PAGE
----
"For example, we have taken action against certain companies in West Bengal where they have gone to various courts and matter is currently before the courts," Sinha said.
"But, there is a need for one central legislation to regulate collection of money from citizens of this country for the purpose of managing their money," he stressed.
The issues related to the companies raising funds from the public investors without SEBI's approval have come to the light in the recent past after the Supreme Court verdict on Sahara group, whose two companies have been asked to refund about Rs24,000 crore to about three crore investors within three months with an annual interest of 15%.
The money was raised by the two unlisted Sahara companies through issue of instruments called 'Optionally Fully Convertible Debentures' (OFCDs), which are a kind of bonds.
Although unlisted firms do not come under jurisdiction of SEBI, any issue of securities to 50 or more investors is considered as a public offering and requires SEBI's clearance.
Sinha did not offer any comments on questions regarding SEBI's preparedness in handling cases like Sahara, where it might have to handle large quantity of documents to help the investors get back their money.
However, the market is abuzz with speculations that the regulator is looking to appoint a Registrar and Transfer Agent (RTA) to handle data processing work for this particular case.
SEBI floated tender for appointment of an RTA late last month and held pre-bid meeting with the potential bidders on 15th October, but the regulator has not disclosed so far that the concerned data processing work relates to Sahara case.
In the pre-bid meeting, SEBI informed the interested bidders that the work relates to three crore application forms pertaining to subscription towards bonds.
As per the tender, RTA would have to process application forms and other records of about three crore beneficiaries and an estimated 30 crore documents, consisting of application forms and related papers.
The RTA would need to create and maintain an electronic database of three crore beneficiaries, scan documents running into 30 crore pages, provide toll-free help line facility and a grievance redressal mechanism for these investors.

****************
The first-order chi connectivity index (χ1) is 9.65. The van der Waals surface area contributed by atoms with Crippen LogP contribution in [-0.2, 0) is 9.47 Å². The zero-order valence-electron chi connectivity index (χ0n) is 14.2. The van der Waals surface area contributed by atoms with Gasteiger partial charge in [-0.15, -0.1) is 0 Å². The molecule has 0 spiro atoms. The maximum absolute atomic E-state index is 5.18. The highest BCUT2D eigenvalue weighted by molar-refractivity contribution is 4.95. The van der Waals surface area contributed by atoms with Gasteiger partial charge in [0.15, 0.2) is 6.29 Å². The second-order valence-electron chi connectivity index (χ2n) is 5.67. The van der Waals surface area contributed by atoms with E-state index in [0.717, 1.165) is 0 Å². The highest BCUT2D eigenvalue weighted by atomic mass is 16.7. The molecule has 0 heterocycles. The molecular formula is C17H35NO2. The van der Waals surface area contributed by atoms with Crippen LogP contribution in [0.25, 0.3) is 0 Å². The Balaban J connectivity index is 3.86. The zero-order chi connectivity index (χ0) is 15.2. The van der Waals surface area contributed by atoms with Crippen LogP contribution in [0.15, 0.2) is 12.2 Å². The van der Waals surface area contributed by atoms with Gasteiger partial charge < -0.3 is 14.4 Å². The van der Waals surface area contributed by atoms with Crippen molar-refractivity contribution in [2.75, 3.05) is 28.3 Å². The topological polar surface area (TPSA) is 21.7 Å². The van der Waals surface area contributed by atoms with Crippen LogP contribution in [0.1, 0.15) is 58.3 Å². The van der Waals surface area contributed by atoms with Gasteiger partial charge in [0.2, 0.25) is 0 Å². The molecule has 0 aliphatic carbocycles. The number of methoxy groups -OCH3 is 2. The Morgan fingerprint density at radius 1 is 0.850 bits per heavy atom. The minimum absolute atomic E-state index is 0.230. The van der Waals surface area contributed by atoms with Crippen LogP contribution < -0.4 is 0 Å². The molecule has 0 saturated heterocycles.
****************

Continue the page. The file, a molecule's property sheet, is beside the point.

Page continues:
After request from the interested bidders, SEBI has extended the last date of submission of tender to 29th October, from 22nd October earlier. The technical bids would be opened on 29th October, after which SEBI would intimate the shortlisted bidders about the opening date of their price bids.
Pointing to the signs of heightened competition, the housing finance regulator sees further price wars among banks and the housing finance companies
Mumbai: Housing finance regulator National Housing Bank (NHB) has said there is scope for "further price wars" in the country's housing mortgage space as demand continues to be robust, reports PTI.
The NHB expects housing loans to clip at 20% in the current financial year compared to 17% observed last fiscal, especially after looking at the demand in the first half.
"Going forward, we do not rule out further price wars amongst banks themselves and the housing finance companies also," NHB chairman RV Verma told reporters at an event.
Pointing to the signs of heightened competition, he said, some banks have lowered interest rates on housing loans, some have cut their base rates (the minimum rate of lending), while many have abolished/reduced processing fees.
"The demand for housing loans has been good and sustained and we are seeing a growth of close to 20% this year compared to last year's 17%," he added.
Retail lending so far has been showing signs of resilience amidst a slowdown in demand by larger borrowers due to the overall macroeconomic atmosphere.
A majority of banks are focusing on the retail sector now to overcome problems and deploy funds. Housing finance is a lucrative area for banks due to low incidences of stress and smaller ticket sizes.
Verma said banks account for 70% of the overall lending in the housing finance. Housing Finance Companies (HFCs) constitute the rest.
On asked about how the HFCs will face the much larger in size banks in the market, Verma said HFCs have some inherent advantages like personalised services and quicker turnarounds, even though their cost of funds is high.
He said NHB will be able to meet its refinance target of Rs17,000 crore for the July 2012-June 2013 period given the demand for housing loans and it has already disbursed Rs3,500 crore to the bank in the first quarter ended September.
HFCs have explored newer sources of borrowings and the demand for loans will compensate for the higher cost of funds, he said.
To a question, Verma said the NHB is not considering increasing the capital adequacy requirement for HFCs from the current 12%.